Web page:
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Top 1000 Pension Funds: Discouragement for early retirement

The government has held the official retirement age at 65, while introducing measures to progressively raise the minimum early retirement age, writes Nina Röhrbein

In its 2012 budget, the Belgian government refrained from raising the official retirement age above 65. However, it introduced measures to discourage early retirement, which on average is taken at age 59.

As a result, from January 2013, the minimum age required for early retirement started to increase. It will rise by six months each year, starting from 60 until it reaches 62 in 2016.
At the same time, the government increased the minimum contribution period to 40 years from the current 35.

In addition, the tax burden on retirement between 60 and 62 was hiked from 16.5% to 20% on any lump-sum payments, effective from 1 July 2013.


However, while the effective retirement age may be increasing, it remains a political issue due to the influence of the unions and social partners.

Employees working for companies undergoing restructuring, for example, are allowed to retire earlier under the economic collective dismissal rule.

This is just one issues being examined by the committee set up by the government to assess ongoing pension reform. The committee of experts is academic in nature to avoid pressure from employers, unions or insurance providers. However, the group has yet to announce any results, and with federal elections scheduled for 2014, the committee may postpone any announcements until after the election.

Under the legislation governing the second-pillar pension funds, the Vandenbroucke law, Belgium still has two different systems for blue-collar and white-collar workers.

These include different pension schemes for blue- and white-collar workers in the same sector of employment. White-collar workers generally fall under company-sponsored plans, while the plans for blue-collar workers tend to be more basic in nature – typically defined-contribution (DC) plans with low contribution rates of 0.5-1%.

The 8 July deadline for harmonising the two systems was met. But, while the regimes were harmonised in many points of employment, such as sick pay, nothing has yet been formally decided on their pension and benefits. Nevertheless, the differences in their second-pillar provision are expected to be removed soon. And these differences will have to be abolished before any potential decisions are taken on second-pillar compulsion.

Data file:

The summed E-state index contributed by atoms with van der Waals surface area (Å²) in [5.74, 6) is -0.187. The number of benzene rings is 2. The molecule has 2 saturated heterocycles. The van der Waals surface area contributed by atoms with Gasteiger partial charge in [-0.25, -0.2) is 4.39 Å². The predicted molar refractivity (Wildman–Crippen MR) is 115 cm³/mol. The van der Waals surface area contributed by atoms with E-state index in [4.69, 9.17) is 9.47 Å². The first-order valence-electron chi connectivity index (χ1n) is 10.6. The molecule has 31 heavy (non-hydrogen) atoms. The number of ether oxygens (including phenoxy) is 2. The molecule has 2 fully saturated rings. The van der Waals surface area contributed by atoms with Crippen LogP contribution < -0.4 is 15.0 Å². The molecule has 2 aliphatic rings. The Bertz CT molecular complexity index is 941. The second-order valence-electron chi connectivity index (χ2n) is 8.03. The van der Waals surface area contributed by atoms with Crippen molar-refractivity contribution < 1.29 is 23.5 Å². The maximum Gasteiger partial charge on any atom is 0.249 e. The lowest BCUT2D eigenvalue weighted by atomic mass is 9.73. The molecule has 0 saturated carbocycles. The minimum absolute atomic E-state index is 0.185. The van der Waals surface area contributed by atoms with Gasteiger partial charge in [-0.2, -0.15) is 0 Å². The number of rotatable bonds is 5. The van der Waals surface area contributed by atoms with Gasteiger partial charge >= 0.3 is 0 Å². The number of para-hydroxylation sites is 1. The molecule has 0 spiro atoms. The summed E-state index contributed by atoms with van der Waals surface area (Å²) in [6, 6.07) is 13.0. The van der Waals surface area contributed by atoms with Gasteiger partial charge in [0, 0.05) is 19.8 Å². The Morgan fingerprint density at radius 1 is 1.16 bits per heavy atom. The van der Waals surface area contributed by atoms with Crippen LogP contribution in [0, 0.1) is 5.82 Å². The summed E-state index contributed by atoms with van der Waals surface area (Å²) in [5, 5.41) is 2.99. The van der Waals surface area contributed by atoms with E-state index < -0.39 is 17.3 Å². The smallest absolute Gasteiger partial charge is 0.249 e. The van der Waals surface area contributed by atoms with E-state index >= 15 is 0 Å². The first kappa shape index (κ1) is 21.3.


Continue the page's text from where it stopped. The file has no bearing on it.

At present, those in industry-wide pension funds who wish to change the sector of their employment can leave their accrued pension rights in their old fund. They have the option to withdraw the accrued money from their former pension funds at any time.

“Over time, the number of so-called sleepers – those that have changed sectors and have a continuous option to withdraw the money and transfer it to another pension fund – has increased,” says Karel Stroobants, an independent expert in the Belgian pension fund industry. “Certain sectors with a large number of sleepers are at risk that their former employees will ask for a transfer of their money to an insurance company or another sector. In other words, there is a risk for a potentially huge cash drain.”

Stroobants believes a time limit of six months to a year should be imposed on this withdrawal option in the Vandenbroucke law. But a lack of interest from the social partners on this issue has meant that it has become a largely technical discussion.

Belgian pension plans are financed through either autonomous pension funds, so-called OFPs, or fall under group insurance contracts.

Social law requires employers to guarantee 3.25% on employer contributions and 3.75% on employee contributions for DC plans, which applies to both pension funds and group insurance. There is pressure to lower the interest rate but, politically, this remains difficult as the social partners are against it.

However, as a result of falling yields on bonds and looming Solvency II legislation, insurers have lowered the 3.25% interest guarantee they had in place until the end of 2012 to rates of 2.25% or 1.75%.

Due to the resulting gap between the rate employers need to guarantee and that offered by insurers, potential liabilities could remain with employers. A move from pension funds to insurance companies has also become difficult.

Despite the introduction of several changes to the withholding tax system, a budget review in the summer confirmed the tax-exempt position for pension funds following strong lobbying in the run-up to the review.

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